If you look back at the past few months it’s all too clear that change is afoot in virtually all markets around the globe. Graph Expo, which is normally about products and services was more about how many attendees went to the show and whether it be possible for those that did attend to buy the technology they had their eye on. Our industry is not alone.
The Big 3 U.S. automakers get a lot of press, but consider that Toyota has posted it’s first loss in 70 years. Nissan Motors is pulling out of the Los Angeles Auto Show and almost every new car and truck can be had for a fraction of it’s normal sticker price. Closer to our industry, Apple has announced that the Macworld coming up in January will be its last and Adobe, the company that virtually invented desktop publishing on the Mac, will not even be at Macworld. Trade shows all come out of marketing budgets and companies are cutting every corner they can to conserve cash, the better to survive what looks to be a longer than normal downturn. Marketing budgets are usually among the first places to cut, even though it is proven that companies that continue marketing in a downturn come out stronger than those that do not. The same is true for print providers: It pays to keep listening to and talking with your customers. In our conversations with all types of print shops we’ve noticed the theme, “We still need to increase our competitiveness. We still need color and most importantly, we need to move forward with this job.”
Survival of the Fittest
While every printer is worried about the economy and whether they can manage with the equipment they have today, it has finally started to sink in that color is becoming the standard and they need to react. For many, it’s becoming obvious they can no longer make do with the older monochrome machines (unless they change some of their applications) but instead they have to invest. But is it a good time? I think the short answer is yes, not because I work for a vendor but because it’s about survival of the fittest.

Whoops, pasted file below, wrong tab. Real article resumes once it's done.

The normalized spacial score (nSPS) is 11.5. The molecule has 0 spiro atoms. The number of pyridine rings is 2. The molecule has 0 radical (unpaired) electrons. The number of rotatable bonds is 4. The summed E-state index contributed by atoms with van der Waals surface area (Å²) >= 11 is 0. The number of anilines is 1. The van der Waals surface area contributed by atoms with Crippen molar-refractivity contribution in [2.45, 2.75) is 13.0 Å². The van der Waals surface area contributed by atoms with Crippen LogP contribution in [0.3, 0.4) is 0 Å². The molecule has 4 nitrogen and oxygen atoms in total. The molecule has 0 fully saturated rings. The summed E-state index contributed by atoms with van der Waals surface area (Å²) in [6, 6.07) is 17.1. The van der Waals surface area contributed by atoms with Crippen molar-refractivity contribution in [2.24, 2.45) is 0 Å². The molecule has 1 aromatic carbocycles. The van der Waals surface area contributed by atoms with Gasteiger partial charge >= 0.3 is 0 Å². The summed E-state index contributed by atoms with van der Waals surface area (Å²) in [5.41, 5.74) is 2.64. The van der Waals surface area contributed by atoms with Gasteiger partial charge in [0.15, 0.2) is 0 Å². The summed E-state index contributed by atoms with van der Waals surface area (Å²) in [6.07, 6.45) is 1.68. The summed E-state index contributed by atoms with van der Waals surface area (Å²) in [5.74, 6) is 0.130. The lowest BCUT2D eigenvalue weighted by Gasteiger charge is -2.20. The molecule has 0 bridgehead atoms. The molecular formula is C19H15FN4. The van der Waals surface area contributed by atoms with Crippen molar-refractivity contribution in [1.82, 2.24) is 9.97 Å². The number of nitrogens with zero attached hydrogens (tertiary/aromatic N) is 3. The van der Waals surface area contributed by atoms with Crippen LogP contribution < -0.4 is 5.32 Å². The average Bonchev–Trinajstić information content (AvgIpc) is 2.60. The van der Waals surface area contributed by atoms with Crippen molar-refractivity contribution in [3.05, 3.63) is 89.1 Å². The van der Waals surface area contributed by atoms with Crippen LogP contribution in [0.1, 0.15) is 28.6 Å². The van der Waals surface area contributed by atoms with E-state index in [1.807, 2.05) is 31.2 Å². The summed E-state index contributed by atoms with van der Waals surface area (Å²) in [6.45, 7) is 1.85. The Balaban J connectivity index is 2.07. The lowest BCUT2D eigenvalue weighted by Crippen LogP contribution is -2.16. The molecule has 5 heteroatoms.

Just as companies that keep marketing through a downturn come out stronger, so do those that make carefully calculated investments in turbulent times. The more business you can pull in now the better off you are when business begins to improve, especially if you can offer a wider range of services and print capabilities to accommodate customer needs. I know it is a tough time to go to the well for money but if you can be poised to strike while the economy is down you can be much better positioned for the future.
Beyond Money to MICR
Beyond the questions about money and the economy we have been fielding a lot of questions about our MICR ink jet announcement on the Océ JetStream. Over and over I’ve heard the customers say how other vendors claim it could not be done, insisting that MICR had to use dry toner. I’m sorry to disappoint them, but we have done it and it does work. So well, in fact that we will issue our MICR guarantee of quality on all checks printed using JetStream MICR technology ensuring a reject rate of less than 1%! Direct Group, a leading direct marketing and fulfillment company with three locations in New Jersey that already uses the standard JetStream system, will be the first company in North America to take advantage of JetStream MICR printing, when its installation is completed in the first quarter of this year.
Of course, everyone wanted to see the big machine at Graph Expo, but the set-up and tear down time available didn’t allow us to have the printer there. Many people asked about both color and MICR print quality and we showed many samples of each. As we did, I couldn’t but notice the recurrent question, “Can you really do this with this machine?” The answer is, yes we can, and with a TCO that’s more than competitive.
To make your own assessment, the best place to see the JetStream in action is at the new Customer Experience Center in Boca Raton, Florida. The Center is designed to show the full breadth and depth of Océ products so visitors can see first-hand how JetStream and all our other equipment and software can deliver uncompromising value to their businesses.
It really is a difficult time for everyone, and the secret to everyone’s survival –not growth, but survival– is to make sure that they are well-entrenched and well positioned for the difficult year ahead. We will do whatever we can to help our prospects and customers alike and we all have to work together to be successful in 2009 and invest in our people and services. We cannot stop: it’s simply not in our nature. And neither should you. Keep selling, keep marketing, and where you can, invest in capabilities that make you stronger.